LONDON, Apr. 9 -- The euro rose for a second day against the dollar and yen after European Central Bank President Jean-Claude Trichet said he doesn't expect Greece to default and it probably won't need financial aid from the European Union.
The 16-nation currency also pared weekly losses before a report that economists said will show German exports rose in February, boosting demand for the region's assets. The yen may decline, paring this week's gains, as stock futures indicated regional equities will rise.
"The comments from Trichet were quite supportive and we could see a bounce, but the underlying concerns will remain," said Derek Mumford, a Sydney-based senior consultant at HiFX, a foreign-exchange risk management firm. "There are more problems down the line which will keep interest rates low and pressure the euro."
The euro gained to 125.12 yen as of 8:37 a.m. in Tokyo from 124.75 in New York yesterday, when it strengthened 0.1 percent. The European currency advanced to $1.3383 from $1.3361. The yen traded at 93.51 per dollar from 93.38, headed for a 1.2 percent gain this week.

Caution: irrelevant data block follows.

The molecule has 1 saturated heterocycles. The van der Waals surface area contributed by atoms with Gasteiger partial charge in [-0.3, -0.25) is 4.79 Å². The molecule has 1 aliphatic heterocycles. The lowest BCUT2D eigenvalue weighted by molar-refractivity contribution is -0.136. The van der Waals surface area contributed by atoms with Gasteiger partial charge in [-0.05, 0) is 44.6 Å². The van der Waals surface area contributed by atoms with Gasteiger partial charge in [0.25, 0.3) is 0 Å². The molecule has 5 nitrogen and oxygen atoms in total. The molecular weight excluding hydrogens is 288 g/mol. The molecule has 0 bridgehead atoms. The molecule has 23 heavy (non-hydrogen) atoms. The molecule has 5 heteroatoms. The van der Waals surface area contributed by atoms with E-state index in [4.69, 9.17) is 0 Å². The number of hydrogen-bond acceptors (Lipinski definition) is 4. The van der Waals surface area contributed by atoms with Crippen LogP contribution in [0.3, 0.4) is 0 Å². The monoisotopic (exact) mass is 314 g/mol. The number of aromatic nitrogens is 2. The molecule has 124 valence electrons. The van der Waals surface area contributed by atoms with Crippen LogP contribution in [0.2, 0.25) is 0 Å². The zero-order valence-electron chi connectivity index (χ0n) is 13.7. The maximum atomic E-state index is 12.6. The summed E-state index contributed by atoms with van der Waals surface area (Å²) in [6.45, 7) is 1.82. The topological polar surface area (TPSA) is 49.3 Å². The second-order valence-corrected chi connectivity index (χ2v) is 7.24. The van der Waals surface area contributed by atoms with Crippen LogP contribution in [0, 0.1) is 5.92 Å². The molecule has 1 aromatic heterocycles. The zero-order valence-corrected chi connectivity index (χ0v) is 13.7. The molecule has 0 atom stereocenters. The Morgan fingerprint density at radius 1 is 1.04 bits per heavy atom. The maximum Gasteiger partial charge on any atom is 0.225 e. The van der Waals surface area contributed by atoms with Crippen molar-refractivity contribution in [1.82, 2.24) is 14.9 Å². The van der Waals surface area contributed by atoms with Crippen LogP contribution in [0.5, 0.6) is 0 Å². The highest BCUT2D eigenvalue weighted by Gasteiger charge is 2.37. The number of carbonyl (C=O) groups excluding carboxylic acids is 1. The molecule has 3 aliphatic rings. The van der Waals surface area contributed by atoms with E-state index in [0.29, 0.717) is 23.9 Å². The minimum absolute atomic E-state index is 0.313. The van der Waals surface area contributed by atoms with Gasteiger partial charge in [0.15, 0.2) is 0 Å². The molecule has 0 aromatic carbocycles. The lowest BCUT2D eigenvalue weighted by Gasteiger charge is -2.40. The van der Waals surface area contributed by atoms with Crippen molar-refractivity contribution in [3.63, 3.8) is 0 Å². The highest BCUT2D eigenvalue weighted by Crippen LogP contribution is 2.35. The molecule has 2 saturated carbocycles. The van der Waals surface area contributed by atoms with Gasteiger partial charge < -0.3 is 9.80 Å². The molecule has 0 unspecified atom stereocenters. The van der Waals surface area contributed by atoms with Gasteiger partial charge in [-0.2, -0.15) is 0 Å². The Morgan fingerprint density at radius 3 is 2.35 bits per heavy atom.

German exports, adjusted for working days and seasonal changes rose 4 percent in February, after dropping a revised 6.4 percent the previous month, according to a Bloomberg News survey.
‘Not An Issue'
"A default is not an issue for Greece," Trichet told reporters in Frankfurt yesterday, after the ECB left its benchmark interest rate at a record low of 1 percent. "I will only repeat that what is important is the measures that are taken and implemented by the Greek government and the Greek parliament."
Greece's first-quarter budget deficit fell 40 percent to 4.3 billion euros ($5.7 billion) from 7.1 billion euros in the same period a year earlier, Finance Minister George Papaconstantinou said in an e-mailed statement yesterday.
The euro is still headed for a week of declines against the dollar and yen on concern Greece will struggle to reduce its budget deficit, which stands at almost 13 percent of gross domestic product.